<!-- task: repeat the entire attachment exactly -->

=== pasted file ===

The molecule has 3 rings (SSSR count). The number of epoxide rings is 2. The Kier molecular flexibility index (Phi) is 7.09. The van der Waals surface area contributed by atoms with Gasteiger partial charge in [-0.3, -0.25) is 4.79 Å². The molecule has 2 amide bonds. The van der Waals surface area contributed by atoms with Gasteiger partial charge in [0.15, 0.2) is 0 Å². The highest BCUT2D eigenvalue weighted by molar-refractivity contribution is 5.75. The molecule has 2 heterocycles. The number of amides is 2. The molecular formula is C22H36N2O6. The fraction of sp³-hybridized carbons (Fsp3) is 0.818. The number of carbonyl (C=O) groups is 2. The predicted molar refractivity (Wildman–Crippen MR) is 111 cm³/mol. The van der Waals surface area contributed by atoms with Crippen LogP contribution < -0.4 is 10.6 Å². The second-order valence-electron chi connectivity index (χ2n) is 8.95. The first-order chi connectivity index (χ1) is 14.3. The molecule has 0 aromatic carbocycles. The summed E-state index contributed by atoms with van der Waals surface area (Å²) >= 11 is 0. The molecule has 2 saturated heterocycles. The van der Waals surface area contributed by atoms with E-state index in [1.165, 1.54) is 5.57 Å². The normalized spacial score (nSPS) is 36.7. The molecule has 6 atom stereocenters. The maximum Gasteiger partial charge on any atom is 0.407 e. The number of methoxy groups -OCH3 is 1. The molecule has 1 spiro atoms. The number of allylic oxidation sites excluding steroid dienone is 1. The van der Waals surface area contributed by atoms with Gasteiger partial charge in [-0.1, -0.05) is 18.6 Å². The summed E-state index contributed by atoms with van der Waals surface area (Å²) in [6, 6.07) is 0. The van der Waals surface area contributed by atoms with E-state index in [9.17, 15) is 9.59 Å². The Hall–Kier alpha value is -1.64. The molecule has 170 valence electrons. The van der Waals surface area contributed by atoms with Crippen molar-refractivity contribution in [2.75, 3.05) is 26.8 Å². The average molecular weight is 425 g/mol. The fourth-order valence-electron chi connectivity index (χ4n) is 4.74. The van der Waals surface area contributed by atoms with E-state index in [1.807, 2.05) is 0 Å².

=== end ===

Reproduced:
The molecule has 3 rings (SSSR count). The number of epoxide rings is 2. The Kier molecular flexibility index (Phi) is 7.09. The van der Waals surface area contributed by atoms with Gasteiger partial charge in [-0.3, -0.25) is 4.79 Å². The molecule has 2 amide bonds. The van der Waals surface area contributed by atoms with Gasteiger partial charge in [0.15, 0.2) is 0 Å². The highest BCUT2D eigenvalue weighted by molar-refractivity contribution is 5.75. The molecule has 2 heterocycles. The number of amides is 2. The molecular formula is C22H36N2O6. The fraction of sp³-hybridized carbons (Fsp3) is 0.818. The number of carbonyl (C=O) groups is 2. The predicted molar refractivity (Wildman–Crippen MR) is 111 cm³/mol. The van der Waals surface area contributed by atoms with Crippen LogP contribution < -0.4 is 10.6 Å². The second-order valence-electron chi connectivity index (χ2n) is 8.95. The first-order chi connectivity index (χ1) is 14.3. The molecule has 0 aromatic carbocycles. The summed E-state index contributed by atoms with van der Waals surface area (Å²) >= 11 is 0. The molecule has 2 saturated heterocycles. The van der Waals surface area contributed by atoms with E-state index in [1.165, 1.54) is 5.57 Å². The normalized spacial score (nSPS) is 36.7. The molecule has 6 atom stereocenters. The maximum Gasteiger partial charge on any atom is 0.407 e. The number of methoxy groups -OCH3 is 1. The molecule has 1 spiro atoms. The number of allylic oxidation sites excluding steroid dienone is 1. The van der Waals surface area contributed by atoms with Gasteiger partial charge in [-0.1, -0.05) is 18.6 Å². The summed E-state index contributed by atoms with van der Waals surface area (Å²) in [6, 6.07) is 0. The van der Waals surface area contributed by atoms with E-state index in [9.17, 15) is 9.59 Å². The Hall–Kier alpha value is -1.64. The molecule has 170 valence electrons. The van der Waals surface area contributed by atoms with Crippen molar-refractivity contribution in [2.75, 3.05) is 26.8 Å². The average molecular weight is 425 g/mol. The fourth-order valence-electron chi connectivity index (χ4n) is 4.74. The van der Waals surface area contributed by atoms with E-state index in [1.807, 2.05) is 0 Å².